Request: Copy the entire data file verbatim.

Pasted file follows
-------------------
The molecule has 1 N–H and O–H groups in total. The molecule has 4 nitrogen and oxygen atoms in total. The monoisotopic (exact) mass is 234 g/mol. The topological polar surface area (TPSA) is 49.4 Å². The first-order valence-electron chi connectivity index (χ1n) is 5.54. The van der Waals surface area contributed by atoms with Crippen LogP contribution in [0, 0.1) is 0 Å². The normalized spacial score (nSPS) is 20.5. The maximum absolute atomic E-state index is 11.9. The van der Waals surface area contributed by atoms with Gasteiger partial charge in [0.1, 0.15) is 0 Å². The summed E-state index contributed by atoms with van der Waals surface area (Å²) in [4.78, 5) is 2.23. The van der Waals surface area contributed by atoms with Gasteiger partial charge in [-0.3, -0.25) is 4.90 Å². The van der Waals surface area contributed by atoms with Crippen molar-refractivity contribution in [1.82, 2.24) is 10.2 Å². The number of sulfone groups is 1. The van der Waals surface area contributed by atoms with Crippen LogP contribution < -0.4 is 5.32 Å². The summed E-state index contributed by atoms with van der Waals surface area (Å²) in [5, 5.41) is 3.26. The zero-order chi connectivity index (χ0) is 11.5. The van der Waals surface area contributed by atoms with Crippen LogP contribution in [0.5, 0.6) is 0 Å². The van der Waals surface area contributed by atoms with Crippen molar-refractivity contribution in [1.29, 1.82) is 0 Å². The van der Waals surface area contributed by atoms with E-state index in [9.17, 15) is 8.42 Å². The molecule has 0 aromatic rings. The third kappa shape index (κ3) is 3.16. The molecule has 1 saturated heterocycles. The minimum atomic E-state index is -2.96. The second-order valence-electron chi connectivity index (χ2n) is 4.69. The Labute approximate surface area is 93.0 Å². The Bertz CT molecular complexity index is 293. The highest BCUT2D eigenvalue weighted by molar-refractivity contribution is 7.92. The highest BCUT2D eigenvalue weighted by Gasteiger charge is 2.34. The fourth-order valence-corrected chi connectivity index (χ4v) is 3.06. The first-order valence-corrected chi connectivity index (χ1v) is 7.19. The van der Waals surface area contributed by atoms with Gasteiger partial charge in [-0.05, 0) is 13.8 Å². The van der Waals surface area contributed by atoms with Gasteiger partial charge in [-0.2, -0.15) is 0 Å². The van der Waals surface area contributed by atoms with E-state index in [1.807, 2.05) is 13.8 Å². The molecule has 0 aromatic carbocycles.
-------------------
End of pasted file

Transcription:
The molecule has 1 N–H and O–H groups in total. The molecule has 4 nitrogen and oxygen atoms in total. The monoisotopic (exact) mass is 234 g/mol. The topological polar surface area (TPSA) is 49.4 Å². The first-order valence-electron chi connectivity index (χ1n) is 5.54. The van der Waals surface area contributed by atoms with Crippen LogP contribution in [0, 0.1) is 0 Å². The normalized spacial score (nSPS) is 20.5. The maximum absolute atomic E-state index is 11.9. The van der Waals surface area contributed by atoms with Gasteiger partial charge in [0.1, 0.15) is 0 Å². The summed E-state index contributed by atoms with van der Waals surface area (Å²) in [4.78, 5) is 2.23. The van der Waals surface area contributed by atoms with Gasteiger partial charge in [-0.3, -0.25) is 4.90 Å². The van der Waals surface area contributed by atoms with Crippen molar-refractivity contribution in [1.82, 2.24) is 10.2 Å². The number of sulfone groups is 1. The van der Waals surface area contributed by atoms with Crippen LogP contribution < -0.4 is 5.32 Å². The summed E-state index contributed by atoms with van der Waals surface area (Å²) in [5, 5.41) is 3.26. The zero-order chi connectivity index (χ0) is 11.5. The van der Waals surface area contributed by atoms with Crippen LogP contribution in [0.5, 0.6) is 0 Å². The van der Waals surface area contributed by atoms with Crippen molar-refractivity contribution in [1.29, 1.82) is 0 Å². The van der Waals surface area contributed by atoms with E-state index in [9.17, 15) is 8.42 Å². The molecule has 0 aromatic rings. The third kappa shape index (κ3) is 3.16. The molecule has 1 saturated heterocycles. The minimum atomic E-state index is -2.96. The second-order valence-electron chi connectivity index (χ2n) is 4.69. The Labute approximate surface area is 93.0 Å². The Bertz CT molecular complexity index is 293. The highest BCUT2D eigenvalue weighted by molar-refractivity contribution is 7.92. The highest BCUT2D eigenvalue weighted by Gasteiger charge is 2.34. The fourth-order valence-corrected chi connectivity index (χ4v) is 3.06. The first-order valence-corrected chi connectivity index (χ1v) is 7.19. The van der Waals surface area contributed by atoms with Gasteiger partial charge in [-0.05, 0) is 13.8 Å². The van der Waals surface area contributed by atoms with Gasteiger partial charge in [-0.2, -0.15) is 0 Å². The van der Waals surface area contributed by atoms with E-state index in [1.807, 2.05) is 13.8 Å². The molecule has 0 aromatic carbocycles.